Few snakes have a history as rich as that of cobras. These snakes have been depicted in art and literature throughout history. In spite of, or perhaps because of, their highly venomous nature, cobras are important to the culture and belief systems of Egypt, India, and many other parts of Africa and Asia. Their mystique has not faded with time, and cobras can be still seen rising out of the baskets of snake charmers throughout that part of the world today.
True cobras belong to the genus Naja. Although all cobras are able to spread the ribs in their neck to stretch their skin into a hood, not all snakes with this ability are cobras, including the king cobra, which actually belongs to the genus Ophiophagus. There currently are 28 known species of true cobras spread across Africa and much of Asia.
Cobras in History
Probably the best known cobra in history is the one that the Egyptian queen Cleopatra allegedly used to commit suicide. Although Shakespeare identified this snake as an asp, historians believe he took poetic license and that the most likely culprit, if indeed Cleopatra did commit suicide by snake, would have been an Egyptian cobra. However, more recent research has historians questioning whether a snake was involved at all, and now believe it’s far more likely that Cleopatra ingested a suicide cocktail made of opium, hemlock and aconitum.
Cobras in Religion
The cobra has been an important religious icon in the Egyptian pantheon and Hinduism. In Egypt, the fertility goddess Renenutet and the nature goddess Wadjet often were depicted as cobras. The symbol often used for Wadjet, the Uraeus, was an upright hooded cobra that came to symbolize royalty and deity, and was often affixed to the headdresses of Egyptian royalty. The cobra also is an important symbol in the Hindu and Buddhist religions. The Hindu god Shiva usually is depicted with a cobra around his neck as he meditates, while the god Vishnu is shown to rest on the back of a cosmic cobra named Ananta as he dreams the universe into being. In Buddhism, Buddha sometimes is shown being sheltered by a five-headed cobra.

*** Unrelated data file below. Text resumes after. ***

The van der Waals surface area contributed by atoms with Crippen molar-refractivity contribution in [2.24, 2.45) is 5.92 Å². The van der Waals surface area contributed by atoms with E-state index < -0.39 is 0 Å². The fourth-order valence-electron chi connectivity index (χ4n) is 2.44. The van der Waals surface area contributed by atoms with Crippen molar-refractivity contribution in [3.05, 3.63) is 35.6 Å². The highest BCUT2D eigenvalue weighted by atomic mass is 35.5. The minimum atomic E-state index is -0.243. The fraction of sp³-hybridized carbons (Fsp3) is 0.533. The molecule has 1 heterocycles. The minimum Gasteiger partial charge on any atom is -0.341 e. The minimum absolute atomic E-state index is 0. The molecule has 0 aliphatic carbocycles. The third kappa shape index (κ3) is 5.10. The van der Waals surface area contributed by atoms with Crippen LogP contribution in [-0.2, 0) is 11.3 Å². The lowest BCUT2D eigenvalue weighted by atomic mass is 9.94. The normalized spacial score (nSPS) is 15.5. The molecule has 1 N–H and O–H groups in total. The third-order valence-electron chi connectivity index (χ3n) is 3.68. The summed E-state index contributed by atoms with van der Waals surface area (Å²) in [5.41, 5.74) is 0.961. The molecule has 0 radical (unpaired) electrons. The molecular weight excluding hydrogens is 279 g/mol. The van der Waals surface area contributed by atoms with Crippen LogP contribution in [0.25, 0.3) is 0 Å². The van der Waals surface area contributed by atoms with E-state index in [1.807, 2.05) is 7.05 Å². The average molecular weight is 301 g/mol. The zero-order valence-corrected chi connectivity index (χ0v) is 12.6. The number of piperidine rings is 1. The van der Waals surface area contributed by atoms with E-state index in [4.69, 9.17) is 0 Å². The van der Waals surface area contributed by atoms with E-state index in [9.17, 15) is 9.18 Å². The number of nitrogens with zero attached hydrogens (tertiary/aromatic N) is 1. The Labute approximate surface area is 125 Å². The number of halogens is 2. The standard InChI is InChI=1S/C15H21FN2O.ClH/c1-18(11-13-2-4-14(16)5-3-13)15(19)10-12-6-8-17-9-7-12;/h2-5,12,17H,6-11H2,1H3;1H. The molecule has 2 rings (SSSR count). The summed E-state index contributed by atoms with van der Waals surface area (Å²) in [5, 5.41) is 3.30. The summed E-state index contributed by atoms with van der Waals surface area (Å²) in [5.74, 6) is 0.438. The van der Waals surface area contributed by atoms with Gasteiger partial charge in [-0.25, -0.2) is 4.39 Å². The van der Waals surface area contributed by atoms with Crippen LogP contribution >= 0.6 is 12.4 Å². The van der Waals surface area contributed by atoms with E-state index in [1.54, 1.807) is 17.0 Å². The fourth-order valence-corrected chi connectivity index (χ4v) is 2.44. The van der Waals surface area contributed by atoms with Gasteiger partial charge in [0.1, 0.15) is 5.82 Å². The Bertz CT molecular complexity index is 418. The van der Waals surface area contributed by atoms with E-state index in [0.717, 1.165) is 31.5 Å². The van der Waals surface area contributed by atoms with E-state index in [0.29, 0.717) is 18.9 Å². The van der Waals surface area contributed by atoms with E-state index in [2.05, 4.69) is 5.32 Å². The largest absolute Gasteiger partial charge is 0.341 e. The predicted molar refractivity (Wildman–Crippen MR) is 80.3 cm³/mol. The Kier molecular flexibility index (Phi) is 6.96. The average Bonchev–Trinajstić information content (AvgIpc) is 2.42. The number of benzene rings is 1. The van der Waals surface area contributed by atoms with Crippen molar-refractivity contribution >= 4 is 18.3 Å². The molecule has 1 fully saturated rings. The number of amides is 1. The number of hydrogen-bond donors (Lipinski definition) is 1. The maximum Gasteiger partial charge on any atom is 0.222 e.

Snake charming is an ancient practice that still is done today in places, such as India, Singapore and North Africa. Snake charmers play flute music that appears to hypnotize snakes -- usually cobras -- and make them “dance.” This form of street performance dates back centuries, and is believed to have gotten its start in Africa and India. Today, snake charmers still rely on this trade to make their living, but they have come under fire for what some believe to be inhumane practices, such as using twine to stitch the cobra's mouth shut to prevent it from biting. Not all snake charmers do this; nevertheless, in some places modern snake charmers face bans on ownership of snakes, and other laws designed to prevent exploitation and cruelty.
- Cape Snake Conservation: The Ultimate Cobra Snake Facts Guide
- TourEgypt.net: The Snakes of Egypt
- The Telegraph: Cleopatra Died of Drug Cocktail Not Snake Bite
- Singapore Infopedia: Snake Charmer
- ThinkQuest: Poisonous Plants and Animals: The Truth Behind Snake-Charming
- Tortoise Trust: Folklore, Myth and Exploitation of Reptiles in Morocco and Tunisia
- NPR.org: In India, Snake Charmers are Losing Their Sway
Jean Marie Bauhaus has been writing about a wide range of topics since 2000. Her articles have appeared on a number of popular websites, and she is also the author of two urban fantasy novels. She has a Bachelor of Science in social science from Rogers State University.